It was a long week, for so many women including myself, one in which it was hard to not get thoroughly discouraged about the state of the world. Thankfully, within the walls of my own house, things looked a little brighter. My husband, God bless him, was an constant encouragement and said so many of the right things that I lost count of them. And my son, who is fast becoming a little man, brought me unexpected hope through a bath time conversation.
He’s been having trouble sleeping since the school year started, stalling about getting to sleep at night because his little brain can’t stop, and waking up before the sun in the morning for no explainable reason. We were talking through new strategies to try this week on Wednesday night, his first night back from his dad’s, while he was in the bath.
I’d just suggested we try moving up his bedtime by a half hour, so that he would still get more sleep even if he was up early. As I left the room to get him a fresh towel, I heard him singsonging these familiar words, “early to bed and early to rise…”.
Automatically, I was getting ready to correct his gendering of the rest of the aphorism as he continued, “makes a man…”. But then he stopped mid-sentence. “It should really be human, not man, Mom.” He paused again. “Or I could just say someone,” he continued, half to himself. “‘Early to bed and early to rise, makes someone healthy, wealthy and wise.’ Yeah, that’s better.”
“Yeah,” I agreed, “that is better. Where’d you learn to do that, anyway? Who taught you to think about saying person instead of man?” He looked at me like I was crazy, “Mom. Don’t you remember? We talked about this…” And he went on to describe in very specific details a conversation we apparently had months ago, which I don’t remember at all.
He’d been listening, though. Sometimes I think he’s not, especially when he’s playing Minecraft or watching youTube videos of other people playing Minecraft (I will never understand why this is fun for him). But as Elizabeth Grasham reminded me in her powerful sermon this week, children often hear more than we think they do. What they overhear can have a profound effect on them. We can have a profound effect on them.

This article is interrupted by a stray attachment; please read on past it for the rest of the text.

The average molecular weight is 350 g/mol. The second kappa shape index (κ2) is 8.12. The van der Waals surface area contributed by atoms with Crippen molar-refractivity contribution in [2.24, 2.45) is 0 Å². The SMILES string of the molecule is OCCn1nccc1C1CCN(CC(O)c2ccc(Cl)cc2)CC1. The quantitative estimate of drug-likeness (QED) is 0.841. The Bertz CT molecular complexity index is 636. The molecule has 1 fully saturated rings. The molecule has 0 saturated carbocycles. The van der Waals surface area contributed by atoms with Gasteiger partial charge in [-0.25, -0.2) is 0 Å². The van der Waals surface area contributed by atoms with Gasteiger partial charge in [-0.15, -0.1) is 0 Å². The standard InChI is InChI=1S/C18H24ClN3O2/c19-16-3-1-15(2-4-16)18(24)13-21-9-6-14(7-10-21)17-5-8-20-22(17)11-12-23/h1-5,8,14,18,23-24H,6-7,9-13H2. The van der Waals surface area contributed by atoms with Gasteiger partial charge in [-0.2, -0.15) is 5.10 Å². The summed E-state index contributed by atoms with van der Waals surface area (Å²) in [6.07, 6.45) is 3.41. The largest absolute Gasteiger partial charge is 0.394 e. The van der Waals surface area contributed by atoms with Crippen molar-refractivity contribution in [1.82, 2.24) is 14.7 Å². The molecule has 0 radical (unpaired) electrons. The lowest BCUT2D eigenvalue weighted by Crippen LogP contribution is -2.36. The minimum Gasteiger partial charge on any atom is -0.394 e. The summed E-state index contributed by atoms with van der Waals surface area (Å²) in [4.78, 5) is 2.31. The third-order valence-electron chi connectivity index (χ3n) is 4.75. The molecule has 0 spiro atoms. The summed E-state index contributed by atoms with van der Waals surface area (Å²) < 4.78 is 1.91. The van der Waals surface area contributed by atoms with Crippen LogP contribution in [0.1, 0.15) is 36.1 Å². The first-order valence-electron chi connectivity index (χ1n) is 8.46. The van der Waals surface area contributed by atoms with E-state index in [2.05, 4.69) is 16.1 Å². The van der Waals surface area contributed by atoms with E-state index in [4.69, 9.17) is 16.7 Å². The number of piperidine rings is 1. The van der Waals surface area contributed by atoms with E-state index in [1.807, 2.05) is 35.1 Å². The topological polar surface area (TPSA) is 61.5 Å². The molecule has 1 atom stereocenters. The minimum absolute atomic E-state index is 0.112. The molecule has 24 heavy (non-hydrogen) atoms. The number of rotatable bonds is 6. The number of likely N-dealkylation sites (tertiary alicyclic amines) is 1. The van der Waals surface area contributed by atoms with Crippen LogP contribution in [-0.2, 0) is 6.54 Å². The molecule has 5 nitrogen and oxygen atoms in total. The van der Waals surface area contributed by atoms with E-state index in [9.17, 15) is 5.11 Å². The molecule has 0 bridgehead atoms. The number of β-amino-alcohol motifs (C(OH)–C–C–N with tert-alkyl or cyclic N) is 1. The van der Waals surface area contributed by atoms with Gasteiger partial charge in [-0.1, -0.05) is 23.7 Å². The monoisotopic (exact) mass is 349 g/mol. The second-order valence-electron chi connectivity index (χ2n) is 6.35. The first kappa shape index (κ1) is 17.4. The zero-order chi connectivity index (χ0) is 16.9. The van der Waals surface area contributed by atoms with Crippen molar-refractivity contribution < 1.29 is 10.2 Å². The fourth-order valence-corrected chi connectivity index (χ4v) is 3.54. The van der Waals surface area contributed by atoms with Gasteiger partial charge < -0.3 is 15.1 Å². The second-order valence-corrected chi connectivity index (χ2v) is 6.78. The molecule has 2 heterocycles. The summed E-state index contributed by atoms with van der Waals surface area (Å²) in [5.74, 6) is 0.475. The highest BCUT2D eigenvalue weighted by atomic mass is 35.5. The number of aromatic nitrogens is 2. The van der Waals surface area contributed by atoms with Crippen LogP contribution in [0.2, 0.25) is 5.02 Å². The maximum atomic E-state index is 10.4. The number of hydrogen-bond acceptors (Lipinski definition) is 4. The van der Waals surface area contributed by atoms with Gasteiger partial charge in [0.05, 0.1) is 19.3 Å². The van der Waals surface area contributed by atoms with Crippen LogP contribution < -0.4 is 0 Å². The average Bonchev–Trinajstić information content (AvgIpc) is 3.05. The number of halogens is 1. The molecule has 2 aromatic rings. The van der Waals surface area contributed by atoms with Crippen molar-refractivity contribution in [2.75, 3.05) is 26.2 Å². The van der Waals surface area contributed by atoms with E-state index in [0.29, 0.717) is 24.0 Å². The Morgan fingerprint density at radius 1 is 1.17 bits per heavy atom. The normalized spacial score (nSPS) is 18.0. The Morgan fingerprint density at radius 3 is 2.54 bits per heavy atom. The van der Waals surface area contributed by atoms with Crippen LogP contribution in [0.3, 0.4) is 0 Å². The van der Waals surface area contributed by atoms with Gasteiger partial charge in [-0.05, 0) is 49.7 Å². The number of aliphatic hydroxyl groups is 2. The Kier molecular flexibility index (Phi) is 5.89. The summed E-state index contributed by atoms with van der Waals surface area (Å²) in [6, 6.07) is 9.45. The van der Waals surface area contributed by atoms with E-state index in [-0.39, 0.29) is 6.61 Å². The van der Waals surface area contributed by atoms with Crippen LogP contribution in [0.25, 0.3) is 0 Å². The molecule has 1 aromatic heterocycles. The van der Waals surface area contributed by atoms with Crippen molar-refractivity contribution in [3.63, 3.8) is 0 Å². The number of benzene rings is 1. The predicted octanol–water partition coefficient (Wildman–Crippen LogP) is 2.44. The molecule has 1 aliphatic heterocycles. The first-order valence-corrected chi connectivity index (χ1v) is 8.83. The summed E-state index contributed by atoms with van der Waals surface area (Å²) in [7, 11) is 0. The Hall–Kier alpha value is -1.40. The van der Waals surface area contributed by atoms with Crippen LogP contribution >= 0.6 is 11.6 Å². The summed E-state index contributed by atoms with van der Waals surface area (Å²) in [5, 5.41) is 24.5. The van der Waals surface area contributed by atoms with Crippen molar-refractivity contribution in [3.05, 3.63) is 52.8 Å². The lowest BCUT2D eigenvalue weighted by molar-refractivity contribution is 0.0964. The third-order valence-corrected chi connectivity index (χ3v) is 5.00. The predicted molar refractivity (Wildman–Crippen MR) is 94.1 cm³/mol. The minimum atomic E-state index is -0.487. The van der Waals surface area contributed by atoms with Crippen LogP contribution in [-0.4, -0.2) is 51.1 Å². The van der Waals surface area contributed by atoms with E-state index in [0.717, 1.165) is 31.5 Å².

As intentional as I am with my parenting, and careful about what I say to the kids, it’s still easy to forget in a week like this that the words I speak that will have the most lasting impact are not the ones I speak from the pulpit, but the ones I speak to my family. My parishioners hear me once a week; my family hears me every day. And my son reminded me with his self-correction that the patriarchal structures of our country, our faith, and our language are changing already, right in my own home, inside the mind and heart of a boy who will grow up to be a different kind of man.
The weight of the system is unbearable when I jI’m called to speak truth to power in my work, and I feel in danger of being crushed. But within my own family, I have the power to my create a place of open dialogue, where gender doesn’t determine whose voice is heard, where every person understands that they too have power to re-create the world in which they live. I’ve known this for a long time with the girls in my family, as I’ve lamented with them their early experiences of sexism and encouraged them to speak up about that experience. I’ve known this as I groaned with my husband and other parents about the aggressively gendered clothing available for my infant daughter at every store.
But only in the last year have I started to understand the importance of speaking about sexism and the patriarchy to the boys in my family, before they become men. Only in the last year have I started to understand how the patriarchy harms those who hold the power too. It forces those with born with male bodies in gender roles just as restrictive as the ones those of us born with female bodies decry. It changes all our understanding of who we are allowed to be, based on the genitalia we have, and makes us less free to be the people we were actually created to be.
Women speaking up will not change the whole system, unless the men to whom they are speaking have been taught to listen. Women will never be treated as full equals in our country or our churches unless men have been taught to yield the privilege they’ve been handed because they know it’s undeserved.
Yes, the girls in my life will grow up strong and outspoken, ready to take on the systems that treat them unjustly. I know this because I’m already seeing it in my step-daughters. But I know now that the greatest power I wield to bring about the fall of the patriarchy is through the words I speak to my son*.
Which is why my next question as he got out of the bath was this: “Buddy, do you know what patriarchy is?”
*I have a step-son also, but have not included reference to him here because he has autism and is not in a developmentally appropriate place yet to have conversations about the systematic oppression of women!